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Learning Outcome. To know the series of events involved in D-Day To understand the different experiences of the D-Day landings. How did the Allies prepare for D-day?.

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Learning Outcome

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    1. Learning Outcome • To know the series of events involved in D-Day • To understand the different experiences of the D-Day landings.

    2. How did the Allies prepare for D-day? • Calais was too strong to stage an invasion so it Normandy was chosen instead, but the Allies would need detailed intelligence to succeed… • However preparations on this scale did not go unnoticed by the Germans... • The Germans were not totally fooled and had to be convinced by a Spanish double agent that Calais was the real target and in fact Normandy was the diversion… • Only time would tell if the Nazi’s were aware of the operation and would be ready for the Allies… • By 1944 the Allies were ready to retake mainland Europe. ‘Operation Overlord’ was led by General Eisenhower and planned for June. • The get an accurate picture of Normandy the Allies used aerial photos, holiday guides, the public’s holiday photos (10 million were sent), Sailing books, and French spies. A secret landing was even made to test the sand was hard enough to bear the weight of tanks. • Some forces were sent even to Dover with wooden models of tanks (called ‘Patton’s First Army’) to make the Nazis think that the invasion was planned for Calais. Meanwhile the real invasion force, gathered including thousands of Americans. • The Allies trained for months, attacking copies of the Nazi emplacements, building ‘mulberries’ – floating harbours that could be towed across the Channel and set up. Specialist machines were built (e.g. ‘crab’ tanks to clear mines/ bridge-carrying tanks). The invasion force was ready by 1 June – but the invasion was delayed because of bad weather. Forecasters predicted that the weather would clear on 6 June. Eisenhower ordered the attack.

    3. What happened on D-Day? • A few Royal Navy ships raced back and forth between Dover and Calais to make Nazi radar operators think that the invasion was going to take place at Cala • The British and Canadians landed on 3 beaches – Gold, Juno and Sword. They experienced heavy casualties (over 4,500)… • At Utah beach the Americans landed by accident at the wrong place… • At Omaha beach the B17 bombers overshot the Nazi defences by 5km’s, and most of the naval bombardment fell short. The Nazi defences (dug into the cliffs) were still very strong. The expected 800 men had been joined by a crack Nazi Division. Many men and vehicles were swept back out to sea or sank due to the tide.  • However, casualties were massive - the Americans sustained 3,000 casualties in first few hours. • At 3 am on 6 June 1944, a 6,000 ships set sail for Normandy in 47 convoys. They carried 200,000 seamen, 185,000 soldiers and 20,000 vehicles • 20,000 men were dropped behind enemy lines to disrupt communications and seize key points. 11,000 planes, attacked the Nazis from the air and battleships bombarded the Nazi shore defences. • But by nightfall had captured a large area of coastline. • But, by chance, found little Nazi resistance and captured the beach with only 210 casualties. • Men managed to struggle ashore safely, and by nightfall the Americans still only had ‘a toehold’ on the beach.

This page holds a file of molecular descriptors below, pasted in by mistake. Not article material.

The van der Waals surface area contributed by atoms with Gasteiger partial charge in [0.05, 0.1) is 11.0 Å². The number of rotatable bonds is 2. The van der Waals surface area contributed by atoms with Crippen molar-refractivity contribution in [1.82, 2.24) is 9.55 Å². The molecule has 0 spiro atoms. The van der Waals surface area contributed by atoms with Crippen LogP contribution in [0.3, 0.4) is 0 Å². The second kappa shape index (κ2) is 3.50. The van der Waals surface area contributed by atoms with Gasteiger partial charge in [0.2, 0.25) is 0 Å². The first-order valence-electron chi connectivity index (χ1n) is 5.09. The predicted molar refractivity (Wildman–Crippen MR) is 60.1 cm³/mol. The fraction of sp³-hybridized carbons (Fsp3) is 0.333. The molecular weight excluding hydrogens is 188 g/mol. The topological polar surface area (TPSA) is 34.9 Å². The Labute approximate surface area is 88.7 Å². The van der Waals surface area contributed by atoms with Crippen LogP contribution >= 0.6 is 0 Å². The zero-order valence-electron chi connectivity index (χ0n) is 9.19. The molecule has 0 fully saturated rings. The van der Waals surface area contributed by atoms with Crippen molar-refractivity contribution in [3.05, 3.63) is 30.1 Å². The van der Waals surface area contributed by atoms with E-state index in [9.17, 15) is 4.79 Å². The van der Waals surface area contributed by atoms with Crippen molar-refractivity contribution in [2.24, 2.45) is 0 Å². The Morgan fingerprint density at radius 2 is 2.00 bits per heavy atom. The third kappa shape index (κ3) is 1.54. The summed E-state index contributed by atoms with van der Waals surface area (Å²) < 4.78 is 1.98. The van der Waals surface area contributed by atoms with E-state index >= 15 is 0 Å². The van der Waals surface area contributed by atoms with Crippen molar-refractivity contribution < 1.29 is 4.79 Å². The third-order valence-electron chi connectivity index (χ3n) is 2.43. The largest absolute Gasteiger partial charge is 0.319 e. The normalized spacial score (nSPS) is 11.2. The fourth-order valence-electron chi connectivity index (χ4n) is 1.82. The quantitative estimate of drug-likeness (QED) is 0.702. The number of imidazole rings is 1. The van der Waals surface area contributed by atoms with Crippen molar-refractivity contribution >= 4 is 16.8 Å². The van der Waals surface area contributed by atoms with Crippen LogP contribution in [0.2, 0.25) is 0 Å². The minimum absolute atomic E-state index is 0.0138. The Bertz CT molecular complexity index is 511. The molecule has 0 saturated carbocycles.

4. What was the result of D-Day? • By the end of D-Day, 132,715 men were ashore, which rose quickly (by 12 June 2 million men were in Normandy) • The Nazis fought desperately, but by August Paris had fallen and (despite a short Nazi counter-attack called ‘The Battle of the Bulge’) • The Allies pushed into Germany until they met up with Russian forces advancing from the east (23 April 1945). • On 7 May, 1945, the Nazis surrendered – it was VE Day (Victory in Europe)!